The "greatest moments" montage consists of a beautiful series of two-page spreads by a variety of artists who you wouldn't necessarily associate with Avengers (Gary Frank has at least done superheroes before, but Eric Powell, of The Goon fame?) All of the spreads are very well done. Bendis stumbles, however, in who's narrating which scene. Several Avengers pick moments when they weren't even on the team, which seems unlikely. Falcon even admits he's surprised that Hank Pym didn't pick the moment Pym finally defeated his rogue creation Ultron. So why not write it that way? I suppose Bendis might have been going for a "even the Avengers are awed by the Avengers" idea, but it falls flat.

What does ring true is the final few pages (drawn by the peerless George Perez), where the Avengers toast all of their members who have fallen in service to the team, then head outside to greet the crowd of mourners. It's affecting without going to far over the top.

As I've said, "Disassembled," as a whole, is a mixed bag. I know it was just a deck-clearing exercise, but I think a little more thought and care could have been put into it, to even out the rough spots. The Avengers team probably deserved a better send-off. New Avengers could still go either way. Let's hope Bendis can pull it off.


Emory and Leslie belatedly gave me this for my birthday.

It's just beautiful.

Wednesday, November 10, 2004

It's hard not to like her

Keep in mind I'm parphrasing a bit. At karaoke last night:

Kim: "You're a dork."

Jeff: "I hate to be the one to break this to you, but you are also a bit of a dork."

Kim: (gasp) "I am not!"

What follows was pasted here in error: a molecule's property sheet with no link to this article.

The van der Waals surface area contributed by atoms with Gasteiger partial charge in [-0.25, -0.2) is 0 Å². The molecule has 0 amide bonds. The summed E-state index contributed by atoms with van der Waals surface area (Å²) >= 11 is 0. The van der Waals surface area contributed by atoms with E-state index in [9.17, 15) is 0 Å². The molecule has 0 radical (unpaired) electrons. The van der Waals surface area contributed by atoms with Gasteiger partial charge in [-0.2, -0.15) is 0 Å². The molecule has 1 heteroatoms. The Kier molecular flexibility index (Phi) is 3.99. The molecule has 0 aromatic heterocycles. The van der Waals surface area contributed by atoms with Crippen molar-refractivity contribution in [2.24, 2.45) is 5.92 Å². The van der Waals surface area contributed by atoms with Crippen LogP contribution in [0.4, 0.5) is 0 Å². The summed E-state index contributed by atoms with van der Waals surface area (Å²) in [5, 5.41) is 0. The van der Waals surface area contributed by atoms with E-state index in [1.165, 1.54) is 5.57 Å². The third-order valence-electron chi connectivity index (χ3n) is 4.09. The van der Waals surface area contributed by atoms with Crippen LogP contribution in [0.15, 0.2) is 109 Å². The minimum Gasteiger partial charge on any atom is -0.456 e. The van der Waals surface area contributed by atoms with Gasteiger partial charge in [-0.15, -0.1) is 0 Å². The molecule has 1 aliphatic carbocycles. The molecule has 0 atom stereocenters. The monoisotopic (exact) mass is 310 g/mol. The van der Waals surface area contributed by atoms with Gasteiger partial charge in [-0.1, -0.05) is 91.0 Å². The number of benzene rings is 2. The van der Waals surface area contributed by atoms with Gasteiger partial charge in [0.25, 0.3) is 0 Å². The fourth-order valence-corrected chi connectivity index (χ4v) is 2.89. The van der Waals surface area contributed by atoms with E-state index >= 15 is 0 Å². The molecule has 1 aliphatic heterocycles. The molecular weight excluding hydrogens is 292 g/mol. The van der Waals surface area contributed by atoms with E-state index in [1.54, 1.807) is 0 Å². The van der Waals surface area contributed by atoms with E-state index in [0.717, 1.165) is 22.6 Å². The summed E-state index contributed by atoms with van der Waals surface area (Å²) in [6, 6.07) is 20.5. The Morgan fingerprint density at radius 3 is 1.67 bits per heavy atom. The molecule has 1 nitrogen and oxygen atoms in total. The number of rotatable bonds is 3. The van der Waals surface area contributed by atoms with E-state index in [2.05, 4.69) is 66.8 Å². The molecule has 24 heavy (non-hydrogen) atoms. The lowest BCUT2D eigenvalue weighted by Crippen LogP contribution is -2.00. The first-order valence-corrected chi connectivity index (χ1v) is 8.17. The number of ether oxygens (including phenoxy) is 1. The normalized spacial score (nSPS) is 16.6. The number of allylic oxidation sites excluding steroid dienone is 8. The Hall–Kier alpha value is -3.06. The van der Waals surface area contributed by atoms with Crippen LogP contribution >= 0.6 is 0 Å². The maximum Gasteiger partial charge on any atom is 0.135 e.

Jeff: "Kim, you own the box set of the complete Mighty Ducks trilogy."

Kim: "That's because it's the greates movie triolgy of ALL TIME!"

Swinging hipster lingo

One of my co-workers just said "So far, so cool?" Did I miss that phrase's introduction into the lexicon, or is he just full of makesum upsies? Regardless, I'm going to start saying it ALL THE TIME. Be warned!

Secret holiday

My boss emailed me today asking if I had taken my floating holiday for this year yet. Just like last year, I had completely forgotten.

"Well why don't you take tomorrow (Veterans' Day) off, then?"

Yes, ma'am, I think I will go ahead and do that. Secret holidays rule.

Expect delays

There will most likely be light posting today. I was busier than I thought I would be last night, and today I am dog-ass tired.

In other news, Kim's not dead, she was just deathly ill. Um, hooray for not being dead. No hooray for you, Sickness.

The next few posts, whenever they see fit to grace us with their presence, will deal with what I thought of Supreme Power and "realism" in modern superhero comics. I'm sure three of you will be at least mildly interested.